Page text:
The University Record, October 14, 1998

Series examines uncertain future of scholarly books

From the Institute for the Humanities

“Book Trouble: Tales of Terror about the Future of the Scholarly Book,” a series of talks sponsored by the Institute for the Humanities that extends through mid-November, will examine the uncertain future of the scholarly book.

According to Institute Director Tom Trautmann, the scholarly book has long filled an important publishing niche, producing specialized books that illuminate narrow but important areas of knowledge. Now, however, its survival is threatened by ever-increasing pressures, including the economics of the industry, electronic publishing and copyright law.

“Twenty years ago, the academic press would run 2,000 copies of most titles. Now a much smaller run, as little as 600, is more typical.” He adds that university libraries used to place large, standing orders for many academic titles, but that is no longer the case. Authors and publishers can no longer count on traditional arrangements for selling the scholarly book.

The talks, which begin Oct. 20, are at noon Tuesdays in the Institute for the Humanities Common Room, 1524 Rackham Building.

Colin L. Day, director, University of Michigan Press, leads off the series with a look at the economics of academic publishing in “The Bleak Present and Uncertain Future of the Academic Monograph.” He will describe an industry in which increased costs and depressed revenues have pushed scholarly books to the economic margin. One result, Day says, is that many houses, including non-profit publishers, have been forced to withdraw from fields of important scholarly endeavor and cultural importance.

On Oct. 27, Wendy P. Lougee and John Price-Wilkin, University Library, will describe new forms of publishing as they explain---and demonstrate via laptop---how “The Electronic Book” is likely to alter scholarly publishing. Lougee says that the digital book is “more than glass paper, giving authors the means to reconceive the form and substance of the scholarly resource.” Technologies will not only allow for new multimedia works, she says, but also will expand our existing notions of imprint, edition and relations between works.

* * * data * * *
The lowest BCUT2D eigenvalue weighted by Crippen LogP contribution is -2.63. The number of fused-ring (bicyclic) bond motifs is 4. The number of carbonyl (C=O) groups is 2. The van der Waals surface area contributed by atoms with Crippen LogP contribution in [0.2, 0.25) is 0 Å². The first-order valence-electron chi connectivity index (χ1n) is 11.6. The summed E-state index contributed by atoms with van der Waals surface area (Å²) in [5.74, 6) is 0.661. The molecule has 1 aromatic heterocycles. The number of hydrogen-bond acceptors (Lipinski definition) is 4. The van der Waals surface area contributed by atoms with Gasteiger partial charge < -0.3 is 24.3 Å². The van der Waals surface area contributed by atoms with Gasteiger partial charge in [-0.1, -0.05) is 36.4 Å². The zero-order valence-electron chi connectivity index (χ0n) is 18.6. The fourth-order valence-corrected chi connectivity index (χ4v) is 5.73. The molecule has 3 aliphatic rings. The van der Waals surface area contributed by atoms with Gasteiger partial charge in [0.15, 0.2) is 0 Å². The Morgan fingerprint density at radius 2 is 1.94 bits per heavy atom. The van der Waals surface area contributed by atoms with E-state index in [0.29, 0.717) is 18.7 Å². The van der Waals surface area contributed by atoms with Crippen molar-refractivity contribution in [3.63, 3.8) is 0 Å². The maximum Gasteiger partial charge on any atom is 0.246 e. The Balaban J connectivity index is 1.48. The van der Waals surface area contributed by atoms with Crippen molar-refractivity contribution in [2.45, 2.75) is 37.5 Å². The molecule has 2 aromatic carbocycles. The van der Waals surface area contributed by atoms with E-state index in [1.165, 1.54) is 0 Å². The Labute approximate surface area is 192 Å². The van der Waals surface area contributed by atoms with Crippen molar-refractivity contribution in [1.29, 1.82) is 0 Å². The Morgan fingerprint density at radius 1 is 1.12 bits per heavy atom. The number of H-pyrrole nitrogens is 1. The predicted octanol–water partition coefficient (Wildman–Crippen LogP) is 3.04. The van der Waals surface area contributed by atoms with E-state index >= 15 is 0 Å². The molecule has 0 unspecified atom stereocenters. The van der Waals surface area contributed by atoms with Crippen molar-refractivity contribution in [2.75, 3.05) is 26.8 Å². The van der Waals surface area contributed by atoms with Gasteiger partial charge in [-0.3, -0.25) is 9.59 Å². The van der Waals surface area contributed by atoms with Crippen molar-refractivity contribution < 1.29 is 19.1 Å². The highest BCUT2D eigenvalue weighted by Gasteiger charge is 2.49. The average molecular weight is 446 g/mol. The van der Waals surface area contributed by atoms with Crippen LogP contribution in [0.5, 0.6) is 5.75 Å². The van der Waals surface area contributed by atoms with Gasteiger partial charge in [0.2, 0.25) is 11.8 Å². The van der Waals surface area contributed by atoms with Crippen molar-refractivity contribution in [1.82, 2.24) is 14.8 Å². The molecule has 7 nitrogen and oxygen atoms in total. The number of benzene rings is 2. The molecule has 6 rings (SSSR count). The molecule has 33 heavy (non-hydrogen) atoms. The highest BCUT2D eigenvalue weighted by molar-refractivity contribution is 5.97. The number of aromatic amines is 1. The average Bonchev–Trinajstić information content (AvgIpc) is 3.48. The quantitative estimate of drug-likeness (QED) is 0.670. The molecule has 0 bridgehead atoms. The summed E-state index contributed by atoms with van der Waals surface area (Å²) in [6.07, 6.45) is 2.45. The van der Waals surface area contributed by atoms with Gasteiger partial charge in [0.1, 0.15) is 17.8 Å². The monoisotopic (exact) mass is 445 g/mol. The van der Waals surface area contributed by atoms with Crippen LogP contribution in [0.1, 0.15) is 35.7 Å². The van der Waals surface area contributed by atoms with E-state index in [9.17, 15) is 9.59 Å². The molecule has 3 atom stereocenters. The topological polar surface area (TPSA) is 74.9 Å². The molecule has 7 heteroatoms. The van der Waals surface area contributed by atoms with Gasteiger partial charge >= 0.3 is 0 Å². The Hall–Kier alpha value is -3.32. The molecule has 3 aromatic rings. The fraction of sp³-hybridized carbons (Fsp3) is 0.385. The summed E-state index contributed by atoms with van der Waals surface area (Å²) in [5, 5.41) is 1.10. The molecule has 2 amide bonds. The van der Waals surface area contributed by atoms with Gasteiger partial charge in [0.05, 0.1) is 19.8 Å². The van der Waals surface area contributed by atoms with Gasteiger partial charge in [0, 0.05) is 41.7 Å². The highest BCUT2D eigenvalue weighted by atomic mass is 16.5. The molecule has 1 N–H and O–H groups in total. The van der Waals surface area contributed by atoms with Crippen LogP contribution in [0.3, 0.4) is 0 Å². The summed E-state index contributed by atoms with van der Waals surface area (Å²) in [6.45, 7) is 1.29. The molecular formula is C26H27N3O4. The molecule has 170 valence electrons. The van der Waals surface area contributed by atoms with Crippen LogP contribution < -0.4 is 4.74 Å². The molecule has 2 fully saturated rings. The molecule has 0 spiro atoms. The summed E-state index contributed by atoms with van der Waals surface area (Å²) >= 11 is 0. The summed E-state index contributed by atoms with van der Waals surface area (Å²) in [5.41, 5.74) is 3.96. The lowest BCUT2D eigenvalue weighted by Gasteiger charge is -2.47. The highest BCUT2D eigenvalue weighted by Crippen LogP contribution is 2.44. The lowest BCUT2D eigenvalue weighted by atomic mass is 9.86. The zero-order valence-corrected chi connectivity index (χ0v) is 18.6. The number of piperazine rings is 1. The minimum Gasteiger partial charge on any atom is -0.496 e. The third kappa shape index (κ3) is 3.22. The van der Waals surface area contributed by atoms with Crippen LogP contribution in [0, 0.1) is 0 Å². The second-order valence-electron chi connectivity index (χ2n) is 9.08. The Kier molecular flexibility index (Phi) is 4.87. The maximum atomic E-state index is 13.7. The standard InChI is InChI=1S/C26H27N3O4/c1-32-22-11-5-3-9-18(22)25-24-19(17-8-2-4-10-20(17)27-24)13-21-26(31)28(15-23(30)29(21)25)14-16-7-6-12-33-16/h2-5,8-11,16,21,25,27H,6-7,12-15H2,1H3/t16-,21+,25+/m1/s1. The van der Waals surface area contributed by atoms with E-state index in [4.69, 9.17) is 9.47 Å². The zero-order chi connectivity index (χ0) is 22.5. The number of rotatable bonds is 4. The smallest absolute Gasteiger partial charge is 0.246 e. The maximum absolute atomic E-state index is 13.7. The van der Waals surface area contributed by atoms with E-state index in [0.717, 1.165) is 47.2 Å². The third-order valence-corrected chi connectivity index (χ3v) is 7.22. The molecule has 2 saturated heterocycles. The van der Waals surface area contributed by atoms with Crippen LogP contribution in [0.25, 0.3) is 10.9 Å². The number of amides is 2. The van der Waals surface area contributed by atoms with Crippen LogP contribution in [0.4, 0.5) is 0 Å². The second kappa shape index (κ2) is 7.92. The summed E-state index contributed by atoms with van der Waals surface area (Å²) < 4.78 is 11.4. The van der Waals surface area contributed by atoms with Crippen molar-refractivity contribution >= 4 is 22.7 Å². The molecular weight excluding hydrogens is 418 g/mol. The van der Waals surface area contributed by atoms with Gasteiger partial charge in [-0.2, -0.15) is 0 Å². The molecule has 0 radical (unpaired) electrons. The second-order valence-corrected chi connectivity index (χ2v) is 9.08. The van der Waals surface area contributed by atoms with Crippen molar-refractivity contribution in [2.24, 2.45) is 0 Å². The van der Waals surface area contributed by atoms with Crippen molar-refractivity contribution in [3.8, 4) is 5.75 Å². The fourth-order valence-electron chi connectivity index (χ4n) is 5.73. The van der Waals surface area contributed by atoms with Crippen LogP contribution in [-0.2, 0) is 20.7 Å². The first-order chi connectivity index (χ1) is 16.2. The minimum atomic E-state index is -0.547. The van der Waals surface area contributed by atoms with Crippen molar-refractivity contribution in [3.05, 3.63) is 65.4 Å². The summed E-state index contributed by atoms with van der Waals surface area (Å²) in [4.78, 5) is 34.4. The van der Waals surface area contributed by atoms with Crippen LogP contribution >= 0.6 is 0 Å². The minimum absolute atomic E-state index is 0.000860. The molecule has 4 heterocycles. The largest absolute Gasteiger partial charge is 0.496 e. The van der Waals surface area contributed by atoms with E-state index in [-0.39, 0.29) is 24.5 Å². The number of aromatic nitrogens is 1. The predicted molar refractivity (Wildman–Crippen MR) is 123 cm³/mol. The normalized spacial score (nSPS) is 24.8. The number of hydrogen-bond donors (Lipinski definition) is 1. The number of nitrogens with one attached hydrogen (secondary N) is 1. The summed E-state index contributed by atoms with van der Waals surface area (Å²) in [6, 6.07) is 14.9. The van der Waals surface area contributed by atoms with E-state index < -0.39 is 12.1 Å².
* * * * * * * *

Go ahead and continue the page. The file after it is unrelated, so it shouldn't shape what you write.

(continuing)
On Nov. 3, William Gosling, interim director, University Library, will discuss the challenges inherent in “Sustaining the Great Research Library”---how to sustain a collection at a time of escalating prices and competing demands for financial resources. Against these pressures, the volume of printed materials published globally increases each year. He says that the U-M library system acquires some 120,000 paper-based volumes annually, and it must balance these acquisitions against their electronic counterparts to sustain the library’s fine collection.

On Nov. 10, Karl Pohrt and Keith Taylor of Shaman Drum Bookshop will give the independent bookseller’s view of marketing academic and scholarly books in a presentation on “Selling Academic Books.” With a combined half-century of experience selling books in Ann Arbor, they will describe changes in the book business that have taken place in recent years, and they will discuss how the demands of the academic audience differ from those of the commercial book-buying public.

The series concludes on Nov. 17 with a talk on “What Scholars Need to Know about Copyright.” Attorney Susan M. Kornfield describes copyright as “the twin sister of the First Amendment, conceived by the framers of the Constitution as a vehicle for communication and education.” Several factors make it nearly impossible to reach an accurate understanding of copyright, she says, including confusion inherent in the law, as well as misconceptions within the educational community and publishing industry. Kornfield will discuss the rights of scholars in the works they author, the rights of scholars to use the workproduct of other authors, and strategies for drawing up publishing contracts.

For more information, call 936-3518.

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